The Taxation Laws (Amendment) Bill, 2017
- The Taxation Laws (Amendment) Bill, 2017 was introduced in Lok Sabha on March 31, 2017. It seeks to amend the Customs Act, 1962, the Customs Tariff Act, 1975, the Central Excise Act, 1944, the Finance Act, 2001, the Finance Act, 2005, and repeal provisions of few Acts.
Customs Act, 1962
- Definition of ‘Customs Area’: Currently, under the Customs Act, 1962 imported goods remain in the ‘customs area’ until they are cleared by customs authorities. Customs area includes ports, airports, etc. The Bill extends the customs area to include warehouses.
- Furnishing information to Proper Officer: The Bill adds to a provision to the Act which requires several persons to furnish information to a proper officer under the Act (customs officer). Such persons and entities include: (i) income tax and state GST authorities, (ii) Reserve Bank of India, (iii) banks and financial institutions, (iv) stock exchanges and depositories (v) state electricity boards, (vi) Registrar of Companies, (vii) Registrar and Sub-registrar under the Registrar Act, 1908,(viii) registration authority under the Motor Vehicles Act, 1988, and (ix) Post Master General. The manner in which the information will have to be furnished will be notified by the government.
- The proper officer may serve a notice if the information is not furnished within the specified time. Further, the officer may impose a fine after 30 days of serving the notice. The fine will be of Rs 100/day, until the information is furnished.
Customs Tariff Act, 1975
- Levy of IGST on imports: Goods imported will be liable to pay the Integrated Good and Service Tax (IGST). IGST will be levied on the aggregate of value of the imported goods, Customs Duty levied under the Act, and any other amount chargeable under any law.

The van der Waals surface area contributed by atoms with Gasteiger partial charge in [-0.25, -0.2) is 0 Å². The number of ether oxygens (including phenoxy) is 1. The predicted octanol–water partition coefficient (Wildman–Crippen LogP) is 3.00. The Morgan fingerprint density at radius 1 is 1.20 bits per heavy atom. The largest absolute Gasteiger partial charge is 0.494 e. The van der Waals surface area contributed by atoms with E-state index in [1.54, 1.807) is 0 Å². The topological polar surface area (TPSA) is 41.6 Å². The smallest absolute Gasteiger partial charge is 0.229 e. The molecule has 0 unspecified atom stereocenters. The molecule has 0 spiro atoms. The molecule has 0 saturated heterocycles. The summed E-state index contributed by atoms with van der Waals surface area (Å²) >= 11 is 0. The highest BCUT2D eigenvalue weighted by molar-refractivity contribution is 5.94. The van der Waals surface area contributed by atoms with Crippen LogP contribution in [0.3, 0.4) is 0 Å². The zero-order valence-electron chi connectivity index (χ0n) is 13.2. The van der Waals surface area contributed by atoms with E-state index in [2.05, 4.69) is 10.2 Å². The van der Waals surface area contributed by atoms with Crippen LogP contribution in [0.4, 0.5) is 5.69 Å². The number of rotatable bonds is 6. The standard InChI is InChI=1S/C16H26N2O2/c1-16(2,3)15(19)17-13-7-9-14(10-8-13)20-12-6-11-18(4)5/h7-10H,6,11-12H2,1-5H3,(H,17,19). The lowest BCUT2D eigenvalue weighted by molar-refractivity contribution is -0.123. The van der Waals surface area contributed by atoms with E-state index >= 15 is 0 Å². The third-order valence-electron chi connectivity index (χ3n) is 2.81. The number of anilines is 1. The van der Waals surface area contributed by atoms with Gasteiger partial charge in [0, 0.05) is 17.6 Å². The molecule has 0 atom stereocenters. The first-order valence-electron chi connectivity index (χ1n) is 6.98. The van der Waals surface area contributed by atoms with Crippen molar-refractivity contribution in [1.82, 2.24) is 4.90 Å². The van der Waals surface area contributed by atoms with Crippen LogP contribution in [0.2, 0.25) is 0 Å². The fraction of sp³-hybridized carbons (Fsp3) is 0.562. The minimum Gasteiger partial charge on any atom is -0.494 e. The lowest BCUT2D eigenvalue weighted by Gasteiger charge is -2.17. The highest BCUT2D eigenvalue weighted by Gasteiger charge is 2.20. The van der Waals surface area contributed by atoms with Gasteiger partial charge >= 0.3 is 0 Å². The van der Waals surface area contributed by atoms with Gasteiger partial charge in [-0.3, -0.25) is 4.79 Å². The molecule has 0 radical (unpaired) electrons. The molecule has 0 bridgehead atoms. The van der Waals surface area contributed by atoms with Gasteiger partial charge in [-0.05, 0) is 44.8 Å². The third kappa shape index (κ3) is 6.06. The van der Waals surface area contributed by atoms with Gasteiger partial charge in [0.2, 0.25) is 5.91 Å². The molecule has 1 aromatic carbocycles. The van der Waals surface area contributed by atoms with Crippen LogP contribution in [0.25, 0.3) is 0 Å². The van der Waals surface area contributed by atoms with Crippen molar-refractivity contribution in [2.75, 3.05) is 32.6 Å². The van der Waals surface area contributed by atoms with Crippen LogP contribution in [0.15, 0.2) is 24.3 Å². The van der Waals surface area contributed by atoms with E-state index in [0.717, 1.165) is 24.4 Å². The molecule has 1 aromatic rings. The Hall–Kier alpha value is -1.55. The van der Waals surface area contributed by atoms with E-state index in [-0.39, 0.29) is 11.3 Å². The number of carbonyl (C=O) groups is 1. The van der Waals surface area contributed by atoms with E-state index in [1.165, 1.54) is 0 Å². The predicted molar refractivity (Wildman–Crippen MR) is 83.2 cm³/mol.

- Levy of GST Compensation Cess on imports: Goods imported will be liable to the GST Compensation Cess. The Cess will be levied on the aggregate of value of the imported goods, Customs Duty levied under the Act, and any other amount chargeable under any law.
Central Excise Act, 1944
- Levy of Excise Duty: Currently, Central Excise Duty is levied on various excisable goods such as tobacco, petroleum products, rubber, oils, vehicles, etc. This is proposed to be changed to levy duty only on a certain kind of: (i) petroleum products such as motor spirit, high speed diesel, aviation turbine fuel, and (ii) tobacco products.
- These goods on which the excise duty was levied were mentioned in the Central Excise Tariff Act, 1985. These will be moved to the Fourth Schedule of the 1944 Act. Note that the 1985 Act is proposed to be repealed under the Central Goods and Services Tax Bill, 2017.
- Currently, under the Central Excise Tariff Act, 1985, the central government has powers to change excise rates through notification in emergency circumstances. The Bill inserts a similar provision in the 1944 Act. Further, it also inserts a provision to allow the central government to amend the newly inserted Fourth Schedule through notification.
Finance Act, 2001
- The Finance Act, 2001 levies the National Calamity Contingent Duty on a variety of goods such as pan masala, tobacco products, telephones, motor vehicles, crude oil, petroleum products, among others. The Bill seeks to limit the levy only to tobacco products and crude oil.
Finance Act, 2005
- The Finance Act, 2005 levies an Additional Excise Duty on several items such as pan masala and tobacco products. The Bill removes petroleum oils, crude and other related products from this list.
Repeal of several laws
- The Bill seeks to repeal four laws which include the Sugar Cess Act, 1982 and the Jute Manufacturers Cess Act, 1983. It also repeals certain provisions of 10 laws which include the Rubber Act, 1947, the Industries (Development and Regulation) Act, 1951, and the Coal Mines (Conservation and Development) Act, 1953. Any un-collected duties (arrears) under the above Acts shall be collected by the respective collecting agencies and remitted to the Consolidate Fund of India.
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